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I’ve attended two workshops recently organised through Writers SA – Mark Tredinnick’s The Little Red Writing Workshop and Rachael Mead’s Writing the Landscape.

Mark is an award-winning poet and widely published, however this session focused on craft and technique that can be applied to any style of writing. Participants ranged from academics to creative writers, who were given a crash course in Mark’s fifteen rules and received a copy of his book in which they’re explored in more detail.

Mark shared his extensive knowledge and experience, along with some memorable quotes, such as E B White defining writing as the process of the “self escaping onto the page”, which can apply to both the writer and reader. We looked at structure and rhythm, language and voice, being urged to copy a well-made sentence and examine how it’s constructed. Mark’s message was “writing better means getting out of your own way”, write from rather than of the self and master punctuation to help your audience breathe your story.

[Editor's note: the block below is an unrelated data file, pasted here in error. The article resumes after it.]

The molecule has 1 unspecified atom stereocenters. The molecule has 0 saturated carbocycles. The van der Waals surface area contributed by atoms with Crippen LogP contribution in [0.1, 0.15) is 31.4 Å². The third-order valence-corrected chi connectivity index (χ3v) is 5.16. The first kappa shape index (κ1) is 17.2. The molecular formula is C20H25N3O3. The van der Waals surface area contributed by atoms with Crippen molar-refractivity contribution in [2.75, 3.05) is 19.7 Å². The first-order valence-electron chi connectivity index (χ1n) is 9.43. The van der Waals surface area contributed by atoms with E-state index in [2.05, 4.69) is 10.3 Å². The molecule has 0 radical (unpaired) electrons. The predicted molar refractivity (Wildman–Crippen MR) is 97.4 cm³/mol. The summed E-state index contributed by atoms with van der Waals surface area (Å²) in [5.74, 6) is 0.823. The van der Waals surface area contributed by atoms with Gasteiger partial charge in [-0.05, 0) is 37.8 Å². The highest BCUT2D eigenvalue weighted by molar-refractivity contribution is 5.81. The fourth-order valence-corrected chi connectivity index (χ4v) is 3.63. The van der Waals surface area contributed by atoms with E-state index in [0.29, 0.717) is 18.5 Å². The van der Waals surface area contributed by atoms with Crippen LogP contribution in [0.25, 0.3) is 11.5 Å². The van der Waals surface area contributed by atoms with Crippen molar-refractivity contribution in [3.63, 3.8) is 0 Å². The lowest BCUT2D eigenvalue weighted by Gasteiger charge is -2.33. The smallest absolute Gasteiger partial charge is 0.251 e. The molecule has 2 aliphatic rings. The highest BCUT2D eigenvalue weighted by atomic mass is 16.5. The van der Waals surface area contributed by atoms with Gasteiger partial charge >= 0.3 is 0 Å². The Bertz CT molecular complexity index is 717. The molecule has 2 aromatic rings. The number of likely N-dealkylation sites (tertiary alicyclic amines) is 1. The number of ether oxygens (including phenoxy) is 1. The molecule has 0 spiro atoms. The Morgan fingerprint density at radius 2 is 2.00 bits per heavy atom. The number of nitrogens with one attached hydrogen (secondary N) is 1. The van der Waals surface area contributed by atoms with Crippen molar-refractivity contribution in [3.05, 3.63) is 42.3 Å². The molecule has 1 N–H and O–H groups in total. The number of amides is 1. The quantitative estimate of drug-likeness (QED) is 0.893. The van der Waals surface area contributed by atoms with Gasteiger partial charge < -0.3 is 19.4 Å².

Rachael is also a widely acclaimed poet whose work I admire and her session explored eco-poetics – an activist way of writing nature poetry in that it has both agency and impact, providing an ecological rather than humanistic perspective, the essence of her latest collection.

Rachael introduced us to four approaches, explaining that eco-poetry is a challenge to dominant discourse, chipping away at anthropocentrism. We read work by Sharon Olds, Mary Oliver and Judith Wright, poems grounded in place with biological, cultural and physical forces at play. Personal and sensory aspects are fundamental to eco-poetics, macro combined with micro to produce a multi-layered piece that seeks an emotive rather than intellectual response. Rachael’s workshop spanned a morning, but there’s enough material to easily fill a day.

And so I’ve acquired new skills to flex and drafts to develop, and a new awareness of self – the impact it has on writing and the world in which both exist.

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